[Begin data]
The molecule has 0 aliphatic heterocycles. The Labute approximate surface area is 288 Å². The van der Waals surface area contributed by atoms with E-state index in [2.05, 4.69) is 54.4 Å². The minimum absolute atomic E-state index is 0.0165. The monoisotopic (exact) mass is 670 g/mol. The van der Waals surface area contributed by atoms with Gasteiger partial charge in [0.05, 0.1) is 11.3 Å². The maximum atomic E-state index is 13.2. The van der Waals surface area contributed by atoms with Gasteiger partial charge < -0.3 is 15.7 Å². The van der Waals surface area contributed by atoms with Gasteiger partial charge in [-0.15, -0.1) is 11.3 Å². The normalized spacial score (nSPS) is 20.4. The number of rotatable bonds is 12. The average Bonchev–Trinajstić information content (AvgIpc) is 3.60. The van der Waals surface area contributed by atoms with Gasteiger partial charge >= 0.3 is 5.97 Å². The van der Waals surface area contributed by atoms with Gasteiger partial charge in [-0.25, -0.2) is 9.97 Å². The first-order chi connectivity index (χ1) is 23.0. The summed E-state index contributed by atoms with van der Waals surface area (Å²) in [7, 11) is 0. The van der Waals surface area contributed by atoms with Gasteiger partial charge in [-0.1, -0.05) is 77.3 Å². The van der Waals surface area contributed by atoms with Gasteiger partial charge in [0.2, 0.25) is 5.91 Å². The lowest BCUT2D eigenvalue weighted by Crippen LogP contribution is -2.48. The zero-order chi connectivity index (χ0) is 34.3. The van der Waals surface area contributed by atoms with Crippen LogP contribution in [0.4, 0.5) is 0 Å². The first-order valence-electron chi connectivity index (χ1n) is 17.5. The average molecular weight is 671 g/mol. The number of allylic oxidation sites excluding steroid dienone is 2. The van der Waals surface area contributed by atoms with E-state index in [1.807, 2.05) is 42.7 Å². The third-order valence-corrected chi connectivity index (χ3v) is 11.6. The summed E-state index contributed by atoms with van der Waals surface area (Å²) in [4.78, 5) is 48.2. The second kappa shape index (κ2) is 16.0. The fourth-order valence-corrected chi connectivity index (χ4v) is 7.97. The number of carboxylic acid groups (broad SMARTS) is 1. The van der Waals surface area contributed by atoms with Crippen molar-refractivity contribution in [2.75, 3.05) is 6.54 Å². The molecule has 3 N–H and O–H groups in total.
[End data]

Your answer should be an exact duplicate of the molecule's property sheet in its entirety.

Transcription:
The molecule has 0 aliphatic heterocycles. The Labute approximate surface area is 288 Å². The van der Waals surface area contributed by atoms with E-state index in [2.05, 4.69) is 54.4 Å². The minimum absolute atomic E-state index is 0.0165. The monoisotopic (exact) mass is 670 g/mol. The van der Waals surface area contributed by atoms with Gasteiger partial charge in [0.05, 0.1) is 11.3 Å². The maximum atomic E-state index is 13.2. The van der Waals surface area contributed by atoms with Gasteiger partial charge < -0.3 is 15.7 Å². The van der Waals surface area contributed by atoms with Gasteiger partial charge in [-0.15, -0.1) is 11.3 Å². The normalized spacial score (nSPS) is 20.4. The number of rotatable bonds is 12. The average Bonchev–Trinajstić information content (AvgIpc) is 3.60. The van der Waals surface area contributed by atoms with Gasteiger partial charge >= 0.3 is 5.97 Å². The van der Waals surface area contributed by atoms with Gasteiger partial charge in [-0.25, -0.2) is 9.97 Å². The first-order chi connectivity index (χ1) is 23.0. The summed E-state index contributed by atoms with van der Waals surface area (Å²) in [7, 11) is 0. The van der Waals surface area contributed by atoms with Gasteiger partial charge in [-0.1, -0.05) is 77.3 Å². The van der Waals surface area contributed by atoms with Gasteiger partial charge in [0.2, 0.25) is 5.91 Å². The lowest BCUT2D eigenvalue weighted by Crippen LogP contribution is -2.48. The zero-order chi connectivity index (χ0) is 34.3. The van der Waals surface area contributed by atoms with Crippen LogP contribution in [0.4, 0.5) is 0 Å². The first-order valence-electron chi connectivity index (χ1n) is 17.5. The average molecular weight is 671 g/mol. The number of allylic oxidation sites excluding steroid dienone is 2. The van der Waals surface area contributed by atoms with E-state index in [1.807, 2.05) is 42.7 Å². The third-order valence-corrected chi connectivity index (χ3v) is 11.6. The summed E-state index contributed by atoms with van der Waals surface area (Å²) in [4.78, 5) is 48.2. The second kappa shape index (κ2) is 16.0. The fourth-order valence-corrected chi connectivity index (χ4v) is 7.97. The number of carboxylic acid groups (broad SMARTS) is 1. The van der Waals surface area contributed by atoms with Crippen molar-refractivity contribution in [2.75, 3.05) is 6.54 Å². The molecule has 3 N–H and O–H groups in total.